The explore cards are filterable and multiple explore cards can be used in combination. You can also create custom explore cards by providing custom conditions across multiple columns. This uses an advanced condition module to help you build the right conditions.

Explore card filters are short-lived. You can reset the filters and create fresh ones. When you close a view and open again, the filters are lost. However, you can make them permanent by adding the filter condition to the Task Pipeline. This updates the view by adding the task to the pipeline.


Metric is an aggregated summary of data in a column. Sum, Count, Average, and Standard deviation of values in a column are examples of a metric. A metric can be conditional on some constraint in the data. You create Metrics in a view to get an insight into critical measures in your data.

Journey of data


Mammoth allows you to fetch your data from different kinds of sources. You can either upload files, or connect to one of the supported databases , get it from a cloud API (like Salesforce, Google Analytics etc) or have webhooks push data to Mammoth. You can also pull any existing public datasets as a Comma separated values (CSV) or a zipped CSV hyperlink on the web.


Your source data in Mammoth resides as a collection of datasets and its derived Views. Over time the number of datasets becomes numerous. You can organize these datasets into folders to keep them logically organized.

Data flow in Mammoth

Fig. 3 A view is derived from dataset. Multiple views can be created.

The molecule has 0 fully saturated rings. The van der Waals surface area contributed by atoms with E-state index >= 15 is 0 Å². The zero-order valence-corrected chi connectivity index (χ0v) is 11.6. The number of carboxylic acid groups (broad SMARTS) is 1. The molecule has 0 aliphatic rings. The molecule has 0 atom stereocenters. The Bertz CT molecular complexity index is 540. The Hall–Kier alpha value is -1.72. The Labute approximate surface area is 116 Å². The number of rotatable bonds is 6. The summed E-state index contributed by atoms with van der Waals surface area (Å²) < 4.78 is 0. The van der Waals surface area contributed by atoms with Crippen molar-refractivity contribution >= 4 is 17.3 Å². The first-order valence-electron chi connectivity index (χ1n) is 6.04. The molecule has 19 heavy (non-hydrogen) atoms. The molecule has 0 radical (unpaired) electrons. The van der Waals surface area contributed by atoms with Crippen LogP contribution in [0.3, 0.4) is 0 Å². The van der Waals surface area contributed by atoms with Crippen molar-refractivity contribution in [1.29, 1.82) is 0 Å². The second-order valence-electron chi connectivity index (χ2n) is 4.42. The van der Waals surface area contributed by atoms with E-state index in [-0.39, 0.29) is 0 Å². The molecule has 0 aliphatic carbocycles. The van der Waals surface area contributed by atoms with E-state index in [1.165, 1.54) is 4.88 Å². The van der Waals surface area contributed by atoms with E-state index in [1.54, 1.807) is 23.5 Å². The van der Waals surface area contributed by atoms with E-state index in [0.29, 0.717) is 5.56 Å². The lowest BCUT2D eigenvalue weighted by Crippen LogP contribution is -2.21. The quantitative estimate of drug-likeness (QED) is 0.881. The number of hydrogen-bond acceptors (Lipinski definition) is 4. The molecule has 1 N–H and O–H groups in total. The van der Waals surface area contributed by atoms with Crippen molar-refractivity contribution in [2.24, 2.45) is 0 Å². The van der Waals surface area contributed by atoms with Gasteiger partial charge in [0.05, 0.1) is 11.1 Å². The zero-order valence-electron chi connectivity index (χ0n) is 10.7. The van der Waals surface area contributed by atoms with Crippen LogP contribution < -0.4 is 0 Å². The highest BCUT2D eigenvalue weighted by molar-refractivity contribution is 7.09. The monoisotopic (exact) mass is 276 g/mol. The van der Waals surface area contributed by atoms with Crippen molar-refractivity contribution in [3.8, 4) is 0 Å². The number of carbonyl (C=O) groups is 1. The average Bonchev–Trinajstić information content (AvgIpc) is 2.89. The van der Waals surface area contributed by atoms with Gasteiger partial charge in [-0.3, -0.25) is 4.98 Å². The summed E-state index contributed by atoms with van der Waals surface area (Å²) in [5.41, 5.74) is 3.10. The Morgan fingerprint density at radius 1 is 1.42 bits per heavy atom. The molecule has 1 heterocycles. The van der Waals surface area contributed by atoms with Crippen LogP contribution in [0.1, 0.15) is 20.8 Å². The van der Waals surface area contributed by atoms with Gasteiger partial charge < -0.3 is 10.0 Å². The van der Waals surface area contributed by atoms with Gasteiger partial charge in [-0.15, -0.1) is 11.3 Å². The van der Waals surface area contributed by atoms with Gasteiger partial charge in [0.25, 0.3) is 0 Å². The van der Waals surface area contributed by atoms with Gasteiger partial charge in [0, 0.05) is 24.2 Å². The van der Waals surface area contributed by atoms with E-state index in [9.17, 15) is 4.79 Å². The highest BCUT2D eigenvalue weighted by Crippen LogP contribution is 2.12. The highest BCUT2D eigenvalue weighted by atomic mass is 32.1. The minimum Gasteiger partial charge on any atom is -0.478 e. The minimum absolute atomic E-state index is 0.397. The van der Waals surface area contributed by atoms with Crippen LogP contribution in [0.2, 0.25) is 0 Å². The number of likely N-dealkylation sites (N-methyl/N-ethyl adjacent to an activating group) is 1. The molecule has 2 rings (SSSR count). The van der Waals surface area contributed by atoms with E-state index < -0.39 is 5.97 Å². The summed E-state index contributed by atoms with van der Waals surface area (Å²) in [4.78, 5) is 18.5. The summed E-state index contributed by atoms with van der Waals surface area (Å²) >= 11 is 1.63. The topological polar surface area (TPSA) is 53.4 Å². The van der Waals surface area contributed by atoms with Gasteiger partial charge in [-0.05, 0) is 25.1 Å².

When you open a dataset, Mammoth automatically creates the first View to help you start exploring your data. You can create a explore card to do quick exploration and look for any quick insights, anomalies or pattern. Explore cards are a very powerful tool. For more information, see here


You build perspectives on the data through Views. Views give you the flexibility to transform your data through simple or complex pipelines for you to analyze your data. Following are some points to note about


  1. You can create multiple views on the same dataset.
  2. A view can blend data from single or multiple datasets and Views.
  3. Multiple views can add their end data to the same dataset.

Following are few examples that illustrate the power of Views:

  1. Assume that you have raw data containing a large number of columns. Each column gives a different type of statistics about the subject of analysis. You may find it difficult to deal with so many columns. To simplify, you can create multiple views on the same dataset and hide the columns that are not relevant in each of the views. Each view can then have a pipeline that is relevant for analysis.
  2. In another case, you may have a large number of columns in your data, but only a few of them should be exposed for downstream analysis. You can hide such columns and save the view as a new dataset.
  3. In another example, your data is in two different datasets and you want to join them based on a common key that is present in both the datasets. You can join data from another view with data in your current view to achieve this.
  4. Your data could be coming from multiple data sources and structured differently. You, however, have a standardized structure to final data. You can create pipelines on each dataset through its views and create a standardized output and then append into a target dataset.


After a task is complete in a task pipeline, you can save your data to another dataset or publish the data for further analysis to an external system like databases or visualization platforms like PowerBI or Elasticsearch/Kibana or Google Data Studio. Many external visualization tools connect to one of the supported databases.